#1. Help them understand the context. Ask most Millennials to explain their employer’s business model and they’ll be at a loss for words. If you teach someone the big picture, they will naturally look for ways to solve the problems around them. Explain the larger context from the first day on the job. When young contributors see how their work affects the whole, they will begin to troubleshoot and solve problems on their own.

#2. Share your experiences. The experience of trial and error marries book smarts to work. Every well-placed example helps emerging professionals understand and accept that all decisions are based on judgment and calculated risk. When they understand that you’ve been willing to fail in order to succeed, they will be emboldened to do the same.

#3. Compel them to make judgments and decisions. The potential consequences of a business decision can be intimidating. But at some point that decision has made. Provide a strategy for making these choices. Help Millennials consider the options and possible outcomes. Have a heart-to-heart talk with them. Whatever you do, compel them to act.

#4. Process what goes right and wrong. Millennials lead the pack when it comes to impatience. There is great value, however, in taking time to consider the outcomes of decisions made. Make it an expectation that decisions of substance be discussed. What went right? What could have gone better? What’s going well? What can be improved? What specific steps can be taken? What does success look like?

#5. Celebrate the good outcomes and commiserate about the bad. It is human nature to remember more of the failures than the successes. Take time to consider both with your people. Failure inhibits the urge to take future action. Success sometimes emboldens carelessness. An effective decision maker maintains a balance between the two. This comes through discussion, reflection and experience. Little will build the confidence of Millennials more than knowing that you’re in their corner when making decisions, regardless of the outcomes.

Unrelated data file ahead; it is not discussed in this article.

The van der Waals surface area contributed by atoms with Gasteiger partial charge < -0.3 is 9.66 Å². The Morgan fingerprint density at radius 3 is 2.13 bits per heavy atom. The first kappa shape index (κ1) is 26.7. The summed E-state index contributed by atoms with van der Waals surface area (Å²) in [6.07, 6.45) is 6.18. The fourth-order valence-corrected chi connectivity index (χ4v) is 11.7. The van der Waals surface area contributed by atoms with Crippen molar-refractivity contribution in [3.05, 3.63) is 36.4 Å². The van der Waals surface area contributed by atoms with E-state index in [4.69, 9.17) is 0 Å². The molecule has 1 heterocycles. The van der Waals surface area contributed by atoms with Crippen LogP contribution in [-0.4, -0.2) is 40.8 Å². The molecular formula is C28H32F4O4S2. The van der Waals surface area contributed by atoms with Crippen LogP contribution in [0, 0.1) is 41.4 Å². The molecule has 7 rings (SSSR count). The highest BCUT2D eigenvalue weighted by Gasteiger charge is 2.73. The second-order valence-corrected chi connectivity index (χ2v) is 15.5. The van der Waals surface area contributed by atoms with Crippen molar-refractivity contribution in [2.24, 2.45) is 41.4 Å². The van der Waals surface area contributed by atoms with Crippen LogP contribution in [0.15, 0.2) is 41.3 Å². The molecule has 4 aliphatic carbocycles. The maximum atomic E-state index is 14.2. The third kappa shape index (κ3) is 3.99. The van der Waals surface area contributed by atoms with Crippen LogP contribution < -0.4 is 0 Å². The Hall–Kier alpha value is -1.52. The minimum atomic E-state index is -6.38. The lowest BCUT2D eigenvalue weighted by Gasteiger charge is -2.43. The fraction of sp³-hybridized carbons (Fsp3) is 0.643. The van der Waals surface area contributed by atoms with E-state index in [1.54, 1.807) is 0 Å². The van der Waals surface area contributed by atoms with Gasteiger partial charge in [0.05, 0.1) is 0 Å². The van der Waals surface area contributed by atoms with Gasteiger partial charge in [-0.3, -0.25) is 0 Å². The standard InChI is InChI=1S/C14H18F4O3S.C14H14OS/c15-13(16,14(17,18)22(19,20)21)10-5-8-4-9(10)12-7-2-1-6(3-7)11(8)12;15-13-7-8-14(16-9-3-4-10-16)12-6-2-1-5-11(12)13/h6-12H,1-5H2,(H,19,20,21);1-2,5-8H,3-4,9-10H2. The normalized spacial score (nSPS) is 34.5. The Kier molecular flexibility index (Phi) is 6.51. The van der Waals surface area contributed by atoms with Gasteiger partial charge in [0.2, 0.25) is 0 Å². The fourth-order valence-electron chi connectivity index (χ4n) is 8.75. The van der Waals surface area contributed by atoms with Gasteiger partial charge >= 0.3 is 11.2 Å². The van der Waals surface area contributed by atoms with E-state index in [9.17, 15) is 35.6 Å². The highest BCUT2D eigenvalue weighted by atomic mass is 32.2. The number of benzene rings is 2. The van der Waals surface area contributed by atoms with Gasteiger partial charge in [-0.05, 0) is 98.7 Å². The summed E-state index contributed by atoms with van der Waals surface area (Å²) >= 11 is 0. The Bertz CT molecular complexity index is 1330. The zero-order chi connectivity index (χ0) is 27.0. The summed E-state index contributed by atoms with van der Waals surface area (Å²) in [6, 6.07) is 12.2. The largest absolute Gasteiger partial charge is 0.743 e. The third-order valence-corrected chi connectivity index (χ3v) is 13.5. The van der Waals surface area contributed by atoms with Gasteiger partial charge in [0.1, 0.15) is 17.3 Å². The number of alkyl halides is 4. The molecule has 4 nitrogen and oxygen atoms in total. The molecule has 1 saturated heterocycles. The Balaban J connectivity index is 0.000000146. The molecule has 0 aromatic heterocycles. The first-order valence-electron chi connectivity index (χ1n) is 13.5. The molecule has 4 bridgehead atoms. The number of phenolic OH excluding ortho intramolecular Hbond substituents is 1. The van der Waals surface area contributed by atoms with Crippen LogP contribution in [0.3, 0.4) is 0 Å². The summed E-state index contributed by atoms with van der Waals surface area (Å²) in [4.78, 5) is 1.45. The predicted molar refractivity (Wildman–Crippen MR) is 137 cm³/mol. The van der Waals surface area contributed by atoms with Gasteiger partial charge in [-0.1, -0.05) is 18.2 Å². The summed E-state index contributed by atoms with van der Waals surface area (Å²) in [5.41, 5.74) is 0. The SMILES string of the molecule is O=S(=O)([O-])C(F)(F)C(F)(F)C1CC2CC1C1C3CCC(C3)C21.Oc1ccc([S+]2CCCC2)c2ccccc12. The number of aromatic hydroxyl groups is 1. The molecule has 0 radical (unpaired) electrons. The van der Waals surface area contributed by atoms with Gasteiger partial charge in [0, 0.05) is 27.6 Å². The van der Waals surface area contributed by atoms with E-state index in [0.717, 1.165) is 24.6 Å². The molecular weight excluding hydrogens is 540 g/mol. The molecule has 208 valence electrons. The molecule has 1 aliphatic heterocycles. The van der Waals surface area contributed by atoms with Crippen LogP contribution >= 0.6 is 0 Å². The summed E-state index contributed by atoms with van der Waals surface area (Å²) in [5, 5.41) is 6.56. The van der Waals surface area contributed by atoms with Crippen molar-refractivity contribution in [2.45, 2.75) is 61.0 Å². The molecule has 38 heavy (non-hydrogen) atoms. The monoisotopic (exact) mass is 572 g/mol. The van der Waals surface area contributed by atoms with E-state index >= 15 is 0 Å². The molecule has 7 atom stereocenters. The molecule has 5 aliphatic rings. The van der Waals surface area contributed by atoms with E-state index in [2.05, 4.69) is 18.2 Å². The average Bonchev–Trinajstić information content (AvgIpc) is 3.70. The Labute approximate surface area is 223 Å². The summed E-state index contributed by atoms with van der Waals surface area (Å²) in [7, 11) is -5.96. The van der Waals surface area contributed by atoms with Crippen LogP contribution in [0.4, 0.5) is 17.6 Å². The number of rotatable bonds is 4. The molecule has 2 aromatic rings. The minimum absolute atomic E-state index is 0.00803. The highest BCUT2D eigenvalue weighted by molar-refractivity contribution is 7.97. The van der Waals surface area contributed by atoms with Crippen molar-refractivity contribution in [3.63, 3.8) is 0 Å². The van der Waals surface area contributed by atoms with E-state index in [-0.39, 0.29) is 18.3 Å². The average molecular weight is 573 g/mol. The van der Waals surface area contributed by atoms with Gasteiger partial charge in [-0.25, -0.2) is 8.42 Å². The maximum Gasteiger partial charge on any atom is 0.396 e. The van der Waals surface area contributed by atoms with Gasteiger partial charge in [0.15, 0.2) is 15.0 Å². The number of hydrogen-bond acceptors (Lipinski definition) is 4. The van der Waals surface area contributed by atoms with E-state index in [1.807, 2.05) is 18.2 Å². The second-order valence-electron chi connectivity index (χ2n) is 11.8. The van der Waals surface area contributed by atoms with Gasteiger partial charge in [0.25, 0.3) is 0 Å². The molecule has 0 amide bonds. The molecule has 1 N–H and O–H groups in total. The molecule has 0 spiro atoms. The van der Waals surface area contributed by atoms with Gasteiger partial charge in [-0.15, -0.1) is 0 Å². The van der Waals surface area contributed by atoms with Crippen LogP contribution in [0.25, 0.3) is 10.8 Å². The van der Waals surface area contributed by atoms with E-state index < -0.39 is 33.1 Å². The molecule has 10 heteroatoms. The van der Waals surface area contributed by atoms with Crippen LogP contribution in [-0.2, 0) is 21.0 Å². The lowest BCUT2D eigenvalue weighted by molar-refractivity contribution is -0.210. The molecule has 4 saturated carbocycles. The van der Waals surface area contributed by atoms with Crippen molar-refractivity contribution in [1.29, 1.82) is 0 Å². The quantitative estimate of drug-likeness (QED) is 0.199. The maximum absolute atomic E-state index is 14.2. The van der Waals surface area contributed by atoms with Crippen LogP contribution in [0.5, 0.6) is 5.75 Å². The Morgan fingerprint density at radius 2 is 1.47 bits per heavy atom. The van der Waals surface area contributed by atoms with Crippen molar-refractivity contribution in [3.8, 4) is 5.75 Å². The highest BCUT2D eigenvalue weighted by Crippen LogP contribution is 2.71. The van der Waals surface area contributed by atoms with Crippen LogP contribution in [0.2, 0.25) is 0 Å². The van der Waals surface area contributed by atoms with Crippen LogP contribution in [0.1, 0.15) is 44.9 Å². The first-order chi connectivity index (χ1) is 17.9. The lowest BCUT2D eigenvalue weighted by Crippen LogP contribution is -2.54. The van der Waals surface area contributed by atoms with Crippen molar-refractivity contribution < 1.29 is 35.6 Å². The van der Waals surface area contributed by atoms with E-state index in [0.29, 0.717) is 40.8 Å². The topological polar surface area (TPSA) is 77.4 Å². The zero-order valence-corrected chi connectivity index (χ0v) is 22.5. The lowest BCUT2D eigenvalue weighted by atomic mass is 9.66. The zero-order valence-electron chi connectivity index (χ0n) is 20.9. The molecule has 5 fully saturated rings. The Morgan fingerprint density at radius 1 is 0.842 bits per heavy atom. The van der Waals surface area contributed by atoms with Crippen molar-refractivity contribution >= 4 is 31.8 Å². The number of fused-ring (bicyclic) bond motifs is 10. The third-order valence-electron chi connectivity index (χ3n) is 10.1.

Don’t Hire Top Performers

Gold whistle isolated on white

Don’t hire top performers! Sounds like the reverse of what you should be doing. But it’s not. Twenty years ago, the recruiting leader for a large retailer told me he never hired the top people from a college class. When I asked him why, he said, “They get restless immediately. They spend more time dreaming than doing, and they’re a bad training investment. Besides, everyone’s chasing them and we end up paying more than we need to.”

So what was his strategy? He said, “We look for sustainers, people with solid grades who have demonstrated diligence and longevity in one area of interest. I look for the student who excelled in one thing throughout high school and college, not the kid who lettered in five sports and starred in the spring musical. Our people manage floors and stores for five years at a time. Top performers go nuts doing that.”

This is not, of course, the only way to hire people who stay. But this conversation has stayed with me for two decades because of its wisdom. It is human nature to want “the best.” But “best” doesn’t necessarily equate to grades. Seasoned managers know that book smarts is only one part of the equation. A lot more of a good match relies on grit, flexibility, perseverance and the qualities not taught in a classroom. If the applicant is not the right energy for the job, move on to someone else.